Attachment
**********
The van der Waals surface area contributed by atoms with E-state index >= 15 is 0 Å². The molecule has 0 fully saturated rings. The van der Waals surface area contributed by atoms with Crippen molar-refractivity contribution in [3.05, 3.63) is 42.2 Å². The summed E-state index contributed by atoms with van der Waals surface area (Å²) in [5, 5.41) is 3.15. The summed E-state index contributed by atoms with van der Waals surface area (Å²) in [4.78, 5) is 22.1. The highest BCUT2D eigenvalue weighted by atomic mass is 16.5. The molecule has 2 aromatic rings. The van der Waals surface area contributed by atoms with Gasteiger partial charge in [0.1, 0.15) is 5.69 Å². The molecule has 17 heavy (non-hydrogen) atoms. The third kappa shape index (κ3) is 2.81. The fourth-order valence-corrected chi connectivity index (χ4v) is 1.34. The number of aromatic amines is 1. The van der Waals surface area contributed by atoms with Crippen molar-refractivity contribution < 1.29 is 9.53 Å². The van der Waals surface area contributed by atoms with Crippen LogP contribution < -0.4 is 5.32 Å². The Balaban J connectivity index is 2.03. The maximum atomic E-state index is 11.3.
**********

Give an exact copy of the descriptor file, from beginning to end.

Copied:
The van der Waals surface area contributed by atoms with E-state index >= 15 is 0 Å². The molecule has 0 fully saturated rings. The van der Waals surface area contributed by atoms with Crippen molar-refractivity contribution in [3.05, 3.63) is 42.2 Å². The summed E-state index contributed by atoms with van der Waals surface area (Å²) in [5, 5.41) is 3.15. The summed E-state index contributed by atoms with van der Waals surface area (Å²) in [4.78, 5) is 22.1. The highest BCUT2D eigenvalue weighted by atomic mass is 16.5. The molecule has 2 aromatic rings. The van der Waals surface area contributed by atoms with Gasteiger partial charge in [0.1, 0.15) is 5.69 Å². The molecule has 17 heavy (non-hydrogen) atoms. The third kappa shape index (κ3) is 2.81. The fourth-order valence-corrected chi connectivity index (χ4v) is 1.34. The number of aromatic amines is 1. The van der Waals surface area contributed by atoms with Crippen molar-refractivity contribution < 1.29 is 9.53 Å². The van der Waals surface area contributed by atoms with Crippen LogP contribution < -0.4 is 5.32 Å². The Balaban J connectivity index is 2.03. The maximum atomic E-state index is 11.3.